The Unix version

The “unix” port requires a standard Unix-like environment with gcc and GNU make. This includes Linux, BSD, macOS, and Windows Subsystem for Linux. The x86 and x64 architectures are supported (i.e. x86 32- and 64-bit), as well as ARM and MIPS. Making a full-featured port to another architecture requires writing some assembly code for the exception handling and garbage collection. Alternatively, a fallback implementation based on setjmp/longjmp can be used.

To build (see section below for required dependencies):

$ cd ports/unix
$ make submodules
$ make

Then to give it a try:

$ ./build-standard/micropython
>>> list(5 * x + y for x in range(10) for y in [4, 2, 1])

Use CTRL-D (i.e. EOF) to exit the shell.

Learn about command-line options (in particular, how to increase heap size which may be needed for larger applications):

$ ./build-standard/micropython -h

To run the complete testsuite, use:

$ make test

The Unix port comes with a built-in package manager called mip, e.g.:

$ ./build-standard/micropython -m mip install hmac


$ ./build-standard/micropython
>>> import mip
>>> mip.install("hmac")

Browse available modules at micropython-lib. See Package management for more information about mip.

External dependencies

The libffi library and pkg-config tool are required. On Debian/Ubuntu/Mint derivative Linux distros, install build-essential(includes toolchain and make), libffi-dev, and pkg-config packages.

Other dependencies can be built together with MicroPython. This may be required to enable extra features or capabilities, and in recent versions of MicroPython, these may be enabled by default. To build these additional dependencies, in the unix port directory first execute:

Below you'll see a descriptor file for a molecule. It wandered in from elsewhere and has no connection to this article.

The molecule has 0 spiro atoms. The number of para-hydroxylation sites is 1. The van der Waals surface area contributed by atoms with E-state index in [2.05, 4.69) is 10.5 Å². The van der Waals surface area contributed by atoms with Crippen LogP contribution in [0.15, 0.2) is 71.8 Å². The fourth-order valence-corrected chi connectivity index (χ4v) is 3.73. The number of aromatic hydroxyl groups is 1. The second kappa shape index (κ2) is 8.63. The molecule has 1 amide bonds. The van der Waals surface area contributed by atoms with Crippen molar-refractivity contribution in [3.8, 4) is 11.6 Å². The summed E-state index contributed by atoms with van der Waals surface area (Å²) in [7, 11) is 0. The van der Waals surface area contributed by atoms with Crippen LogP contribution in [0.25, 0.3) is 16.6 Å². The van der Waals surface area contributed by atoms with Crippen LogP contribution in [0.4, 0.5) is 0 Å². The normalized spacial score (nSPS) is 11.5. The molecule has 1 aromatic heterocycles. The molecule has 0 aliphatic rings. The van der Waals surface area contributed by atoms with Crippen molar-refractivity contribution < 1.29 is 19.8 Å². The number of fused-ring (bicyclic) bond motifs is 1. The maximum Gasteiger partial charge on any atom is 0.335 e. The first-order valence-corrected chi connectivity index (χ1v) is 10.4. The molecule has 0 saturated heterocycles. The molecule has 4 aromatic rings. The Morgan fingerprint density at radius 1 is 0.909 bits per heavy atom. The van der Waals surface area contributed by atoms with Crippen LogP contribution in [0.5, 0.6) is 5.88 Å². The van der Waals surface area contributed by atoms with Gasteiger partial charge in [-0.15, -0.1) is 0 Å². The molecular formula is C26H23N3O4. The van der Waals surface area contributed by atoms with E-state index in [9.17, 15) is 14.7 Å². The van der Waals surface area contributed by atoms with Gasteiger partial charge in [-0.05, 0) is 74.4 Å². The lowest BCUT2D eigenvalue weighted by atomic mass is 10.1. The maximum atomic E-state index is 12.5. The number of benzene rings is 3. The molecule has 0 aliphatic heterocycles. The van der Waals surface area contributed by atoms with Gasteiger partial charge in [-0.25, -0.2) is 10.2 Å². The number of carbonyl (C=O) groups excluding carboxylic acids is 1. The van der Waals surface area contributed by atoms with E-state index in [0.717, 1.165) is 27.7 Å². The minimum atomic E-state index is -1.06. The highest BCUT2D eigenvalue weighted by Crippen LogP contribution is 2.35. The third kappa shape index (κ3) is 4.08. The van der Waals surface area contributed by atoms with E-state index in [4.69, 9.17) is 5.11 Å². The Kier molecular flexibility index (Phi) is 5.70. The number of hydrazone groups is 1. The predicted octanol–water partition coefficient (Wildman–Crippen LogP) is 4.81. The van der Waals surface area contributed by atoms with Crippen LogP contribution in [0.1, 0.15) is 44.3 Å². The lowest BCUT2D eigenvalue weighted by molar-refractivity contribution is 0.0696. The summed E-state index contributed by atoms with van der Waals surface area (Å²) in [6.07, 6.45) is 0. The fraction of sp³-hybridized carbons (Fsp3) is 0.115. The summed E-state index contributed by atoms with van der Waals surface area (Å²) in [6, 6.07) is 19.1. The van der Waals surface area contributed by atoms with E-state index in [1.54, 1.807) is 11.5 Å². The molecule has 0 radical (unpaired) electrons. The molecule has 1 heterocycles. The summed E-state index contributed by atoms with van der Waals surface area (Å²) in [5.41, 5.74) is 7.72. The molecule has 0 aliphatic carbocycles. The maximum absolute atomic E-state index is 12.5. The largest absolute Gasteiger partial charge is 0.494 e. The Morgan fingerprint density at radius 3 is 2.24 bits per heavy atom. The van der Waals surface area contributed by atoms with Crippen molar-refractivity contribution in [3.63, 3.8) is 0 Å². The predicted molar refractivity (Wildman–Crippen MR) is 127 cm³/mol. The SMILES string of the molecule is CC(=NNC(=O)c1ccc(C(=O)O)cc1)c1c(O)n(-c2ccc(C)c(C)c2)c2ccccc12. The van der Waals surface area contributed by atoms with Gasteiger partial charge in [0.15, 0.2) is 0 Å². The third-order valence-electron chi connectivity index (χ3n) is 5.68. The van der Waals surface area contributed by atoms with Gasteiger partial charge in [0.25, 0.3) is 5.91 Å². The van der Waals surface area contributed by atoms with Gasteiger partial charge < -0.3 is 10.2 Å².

$ make submodules

This will fetch all the relevant git submodules (sub repositories) that the port needs. Use the same command to get the latest versions of submodules as they are updated from time to time. After that execute:

$ make deplibs

This will build all available dependencies (regardless whether they are used or not). If you intend to build MicroPython with additional options (like cross-compiling), the same set of options should be passed to make deplibs. To actually enable/disable use of dependencies, edit the ports/unix/ file, which has inline descriptions of the options. For example, to build the SSL module, MICROPY_PY_SSL should be set to 1.

Debug Symbols

By default, builds are stripped of symbols and debug information to save size.

To build a debuggable version of the Unix port, there are two options

  1. Run make [other arguments] DEBUG=1. Note setting DEBUG also reduces the optimisation level, so it’s not a good option for builds that also want the best performance.

  2. Run make [other arguments] STRIP=. Note that the value of STRIP is empty. This will skip the build step that strips symbols and debug information, but changes nothing else in the build configuration.